Jupiter-Saturn conjunction trends with people sharing pictures and videos


The two planets haven't been this close to each other since the spectacular astral event that hasn't occurred since the Middle Ages, making this year's event a "great conjunction," Hennessy said.

The paths the planets follow around the sun will bring them into rough alignment shortly after the sun sets in the southwest, creating what astronomers call a "grand conjunction".

According to astronomers, the so-called conjunctions between the two largest planets in the solar system aren't particularly rare.

"As the sixth planet from the sun and second largest in the solar system, Saturn is a gas giant with an average radius of nine times that of earth", added the official. For Jupiter, that orbit takes nearly 12 years and for Saturn, that same orbit around the sun takes nearly 30 years. The two planets will actually remain 450 million miles apart but will appear closer.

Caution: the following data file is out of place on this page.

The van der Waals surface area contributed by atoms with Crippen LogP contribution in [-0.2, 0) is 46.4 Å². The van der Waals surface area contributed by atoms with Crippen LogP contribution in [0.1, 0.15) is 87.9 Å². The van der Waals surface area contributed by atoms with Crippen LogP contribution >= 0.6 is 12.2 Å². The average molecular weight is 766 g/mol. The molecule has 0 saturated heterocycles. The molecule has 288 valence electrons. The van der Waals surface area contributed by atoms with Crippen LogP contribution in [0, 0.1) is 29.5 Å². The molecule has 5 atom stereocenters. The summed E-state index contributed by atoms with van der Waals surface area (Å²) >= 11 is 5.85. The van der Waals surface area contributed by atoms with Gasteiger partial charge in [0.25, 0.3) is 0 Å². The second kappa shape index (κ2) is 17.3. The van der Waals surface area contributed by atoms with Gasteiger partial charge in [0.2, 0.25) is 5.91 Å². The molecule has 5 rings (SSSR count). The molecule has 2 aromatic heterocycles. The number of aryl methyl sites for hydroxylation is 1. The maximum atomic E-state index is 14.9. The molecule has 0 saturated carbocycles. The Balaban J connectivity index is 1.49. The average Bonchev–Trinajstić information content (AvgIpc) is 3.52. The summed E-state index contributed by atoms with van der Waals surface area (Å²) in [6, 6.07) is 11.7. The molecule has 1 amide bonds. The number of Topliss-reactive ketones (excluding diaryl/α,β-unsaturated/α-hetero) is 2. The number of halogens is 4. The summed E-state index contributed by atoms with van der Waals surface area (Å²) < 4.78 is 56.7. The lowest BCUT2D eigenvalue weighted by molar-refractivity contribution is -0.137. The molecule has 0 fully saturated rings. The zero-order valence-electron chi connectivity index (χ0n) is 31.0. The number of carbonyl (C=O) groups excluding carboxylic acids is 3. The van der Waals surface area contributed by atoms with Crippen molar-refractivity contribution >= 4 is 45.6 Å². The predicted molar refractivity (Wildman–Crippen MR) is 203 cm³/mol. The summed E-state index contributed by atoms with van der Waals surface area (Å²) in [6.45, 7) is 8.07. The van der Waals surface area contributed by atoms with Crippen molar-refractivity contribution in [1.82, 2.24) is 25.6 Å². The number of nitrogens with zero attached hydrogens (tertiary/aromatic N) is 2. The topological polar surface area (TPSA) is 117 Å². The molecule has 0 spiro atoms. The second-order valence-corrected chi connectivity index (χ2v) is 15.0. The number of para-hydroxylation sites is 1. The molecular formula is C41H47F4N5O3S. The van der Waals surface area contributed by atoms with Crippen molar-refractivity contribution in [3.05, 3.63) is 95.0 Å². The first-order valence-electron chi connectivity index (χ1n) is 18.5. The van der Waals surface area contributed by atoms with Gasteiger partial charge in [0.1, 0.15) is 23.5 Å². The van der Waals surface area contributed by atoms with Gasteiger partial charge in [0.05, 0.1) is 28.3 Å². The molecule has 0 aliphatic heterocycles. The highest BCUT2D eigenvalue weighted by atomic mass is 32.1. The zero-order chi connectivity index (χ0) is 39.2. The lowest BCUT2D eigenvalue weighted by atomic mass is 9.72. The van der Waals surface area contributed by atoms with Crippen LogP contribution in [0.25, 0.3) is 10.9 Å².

Though Jupiter and Saturn pass each other and align in the sky roughly every 20 years, tonight would still mark a unique event of Great Conjunction, according to USA space agency NASA.

Only about 0.1 degrees apart will be seen between the two planets.

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He explained, "In this planetary conjunction the Earth, Saturn and Jupiter will be very almost aligned so that Jupiter and Saturn appear near each other in the sky". Stargazers will be treated with a rare celestial event today as the planets Jupiter and Saturn are coming together after 400 years. Jupiter should appear slightly above it, and will brighter than Saturn.

Jupiter and Saturn will be giving us a feast for the eyes tonight (December 21) as one of the brightest stars to appear in the evening sky.

The Christmas Star phenomenon will likely be visible to the naked eye, though a telescope might give you a better view. Jupiter and Saturn are in conjunction every 19.6 years, but this one is particularly close. The distance between them would start slowly increasing.

Their next super-close pairing will happen on March 15, 2080. According to National Aeronautics and Space Administration, the planets are so bright they can be seen even from most cities.

The best views will come an hour after sunset when the sky is reasonably dark.